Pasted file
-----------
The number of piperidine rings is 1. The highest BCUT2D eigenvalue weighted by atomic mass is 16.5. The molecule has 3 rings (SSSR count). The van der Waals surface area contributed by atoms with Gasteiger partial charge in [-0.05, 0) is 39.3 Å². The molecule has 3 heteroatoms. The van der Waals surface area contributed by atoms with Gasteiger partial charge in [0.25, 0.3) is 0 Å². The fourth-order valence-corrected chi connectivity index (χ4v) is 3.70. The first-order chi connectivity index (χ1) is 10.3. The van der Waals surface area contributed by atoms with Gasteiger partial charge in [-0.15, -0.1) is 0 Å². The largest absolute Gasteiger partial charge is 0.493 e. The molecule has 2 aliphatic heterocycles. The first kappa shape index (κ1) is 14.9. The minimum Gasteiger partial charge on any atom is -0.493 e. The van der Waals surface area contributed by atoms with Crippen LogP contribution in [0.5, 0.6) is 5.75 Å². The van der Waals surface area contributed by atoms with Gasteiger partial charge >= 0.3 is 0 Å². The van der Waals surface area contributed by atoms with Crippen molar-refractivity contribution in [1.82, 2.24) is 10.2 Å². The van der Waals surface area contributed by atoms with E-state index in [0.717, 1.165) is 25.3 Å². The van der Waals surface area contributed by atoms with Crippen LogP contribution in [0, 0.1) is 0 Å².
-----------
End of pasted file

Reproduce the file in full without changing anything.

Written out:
The number of piperidine rings is 1. The highest BCUT2D eigenvalue weighted by atomic mass is 16.5. The molecule has 3 rings (SSSR count). The van der Waals surface area contributed by atoms with Gasteiger partial charge in [-0.05, 0) is 39.3 Å². The molecule has 3 heteroatoms. The van der Waals surface area contributed by atoms with Gasteiger partial charge in [0.25, 0.3) is 0 Å². The fourth-order valence-corrected chi connectivity index (χ4v) is 3.70. The first-order chi connectivity index (χ1) is 10.3. The van der Waals surface area contributed by atoms with Gasteiger partial charge in [-0.15, -0.1) is 0 Å². The largest absolute Gasteiger partial charge is 0.493 e. The molecule has 2 aliphatic heterocycles. The first kappa shape index (κ1) is 14.9. The minimum Gasteiger partial charge on any atom is -0.493 e. The van der Waals surface area contributed by atoms with Crippen LogP contribution in [0.5, 0.6) is 5.75 Å². The van der Waals surface area contributed by atoms with Gasteiger partial charge >= 0.3 is 0 Å². The van der Waals surface area contributed by atoms with Crippen molar-refractivity contribution in [1.82, 2.24) is 10.2 Å². The van der Waals surface area contributed by atoms with E-state index in [0.717, 1.165) is 25.3 Å². The van der Waals surface area contributed by atoms with Crippen LogP contribution in [0, 0.1) is 0 Å².